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My Fellow Soldiers: General John Pershing and the Americans Who Helped Win the Great War

Tuesday, May 16, 2017: 6:00 PM - 7:00 PM

Venue: The Filson Historical Society

Add To Calendar   16/05/2017 18:00:00 16/05/2017 19:00:00 America/Anguilla My Fellow Soldiers: General John Pershing and the Americans Who Helped Win the Great War Tuesday, May 16, 6:00-7:00 p.m. | Andrew Carroll's intimate portrait of General Pershing is the subject of this lecture. "My Fellow Soldiers" is produced in partnership with Carmichael's Bookstore. The Filson Historical Society, 1310 South 3rd Street, Louisville, Kentucky, 40208 The Filson Historical Society info@filsonhistorical.org false DD/MM/YYYY


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Andrew Carroll’s intimate portrait of General Pershing, who led all of the American troops in Europe during World War I, is a revelation. Given a military force that on the eve of its entry into the war was downright primitive compared to the European combatants, the general surmounted enormous obstacles to build an army and ultimately command millions of U.S. soldiers. But Pershing himself—often perceived as a harsh, humorless, and wooden leader—concealed inner agony from those around him: almost two years before the United States entered the war, Pershing suffered a personal tragedy so catastrophic that he almost went insane with grief and remained haunted by the loss for the rest of his life, as private and previously unpublished letters he wrote to family members now reveal. Before leaving for Europe, Pershing also had a passionate romance with George Patton’s sister, Anne. But once he was in France, Pershing fell madly in love with a young painter named Micheline Resco, whom he later married in secret.  Woven throughout Pershing’s story are the experiences of a remarkable group of American men and women, both the famous and unheralded, including Harry Truman, Douglas Macarthur, William “Wild Bill” Donovan, Teddy Roosevelt, and his youngest son Quentin. The chorus of these voices, which begins with the first Americans who enlisted in the French Foreign Legion 1914 as well as those who flew with the Lafayette Escadrille, make the high stakes of this epic American saga piercingly real and demonstrates the war’s profound impact on the individuals who served—during and in the years after the conflict—with extraordinary humanity and emotional force Andrew Carroll is the executive director of the American Poetry & Literacy Project, a national nonprofit organization based in Washington, D.C., that promotes literacy and encourages a greater public awareness of poetry.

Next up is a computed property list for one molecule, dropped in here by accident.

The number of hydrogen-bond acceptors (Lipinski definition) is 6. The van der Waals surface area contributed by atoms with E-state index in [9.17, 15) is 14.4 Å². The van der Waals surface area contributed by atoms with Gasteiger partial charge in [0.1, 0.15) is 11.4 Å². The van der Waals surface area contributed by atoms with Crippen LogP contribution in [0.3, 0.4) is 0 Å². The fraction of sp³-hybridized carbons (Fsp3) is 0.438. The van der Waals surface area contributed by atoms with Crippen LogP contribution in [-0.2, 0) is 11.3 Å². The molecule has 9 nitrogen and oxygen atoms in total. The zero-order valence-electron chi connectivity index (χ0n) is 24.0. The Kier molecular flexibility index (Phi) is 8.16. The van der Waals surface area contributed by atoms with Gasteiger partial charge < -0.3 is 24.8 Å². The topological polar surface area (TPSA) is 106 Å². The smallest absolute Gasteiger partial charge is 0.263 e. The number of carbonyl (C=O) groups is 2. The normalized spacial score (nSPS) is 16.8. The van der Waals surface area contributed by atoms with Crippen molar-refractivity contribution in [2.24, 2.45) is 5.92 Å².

My Fellow Soldiers: General John Pershing and the Americans Who Helped Win the Great War

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